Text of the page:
One step in the legal saga of convicted killer Eric Williams concluded Wednesday when the Court of Criminal Appeals of Texas – the state’s highest court for criminal cases – unanimously confirmed the trial court’s guilty verdict and death sentence.
Williams, now 50, was sentenced to die for the March 30, 2013 murder of Cynthia McLelland in her Forney home.
The wife of District Attorney Mike McLelland died in the same attack that killed the district attorney. It came two months after McLelland’s chief prosecutor, Mark Hasse, was gunned down in the street just a block from the county courthouse in downtown Kaufman Jan. 31.
The appeal, which is automatic to the Court of Appeals in a death penalty case, named 40 points of error.
In a unanimous decision, the court found the 40 to be without merit.
The court’s 110-page decision addressed each point step by step, starting with points 22 and 40 involving the sufficiency of evidence to support the conviction and the finding of future danger in assessing the death penalty.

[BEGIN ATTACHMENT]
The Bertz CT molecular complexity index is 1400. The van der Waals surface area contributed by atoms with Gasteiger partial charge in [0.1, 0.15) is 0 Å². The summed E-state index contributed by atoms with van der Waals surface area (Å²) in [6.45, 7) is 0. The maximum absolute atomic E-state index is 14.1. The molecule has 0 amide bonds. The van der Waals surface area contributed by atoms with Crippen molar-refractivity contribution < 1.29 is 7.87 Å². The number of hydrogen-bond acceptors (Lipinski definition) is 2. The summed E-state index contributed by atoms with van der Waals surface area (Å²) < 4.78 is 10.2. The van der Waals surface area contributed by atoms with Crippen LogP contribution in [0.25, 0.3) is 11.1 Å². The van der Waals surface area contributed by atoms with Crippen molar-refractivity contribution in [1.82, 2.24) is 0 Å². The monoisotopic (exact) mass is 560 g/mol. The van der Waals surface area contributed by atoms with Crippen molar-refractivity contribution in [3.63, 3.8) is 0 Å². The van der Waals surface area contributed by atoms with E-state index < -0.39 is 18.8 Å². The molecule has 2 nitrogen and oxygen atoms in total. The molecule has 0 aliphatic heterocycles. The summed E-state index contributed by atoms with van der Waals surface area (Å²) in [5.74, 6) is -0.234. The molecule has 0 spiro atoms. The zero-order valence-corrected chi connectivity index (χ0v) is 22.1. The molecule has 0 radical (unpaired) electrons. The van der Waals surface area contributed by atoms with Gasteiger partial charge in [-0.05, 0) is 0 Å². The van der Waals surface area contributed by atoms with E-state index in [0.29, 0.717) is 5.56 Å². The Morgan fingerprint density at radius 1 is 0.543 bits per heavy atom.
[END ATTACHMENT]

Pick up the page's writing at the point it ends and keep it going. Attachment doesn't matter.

Points one to 13 involved jury selection and points 14 and 15 had to do with jury bias. Point 16 involved the verdict form.
The next several points involved defense objections to various trial evidence and testimony, such as the state’s expert witness on ballistics. And during the punishment phase, a video of the Hasse crime scene.
Additional points involved the court overruling motions for continuances and new trials, as well as jury instructions.
Death penalty appeals have been known to take more than a decade. Williams is not quite three years into that process, having been convicted in December 2014.
His attorneys have received three extensions to examine the voluminous evidence in the case for his writ of habeas corpus. The most recent six-month extension goes until Jan. 8, 2018.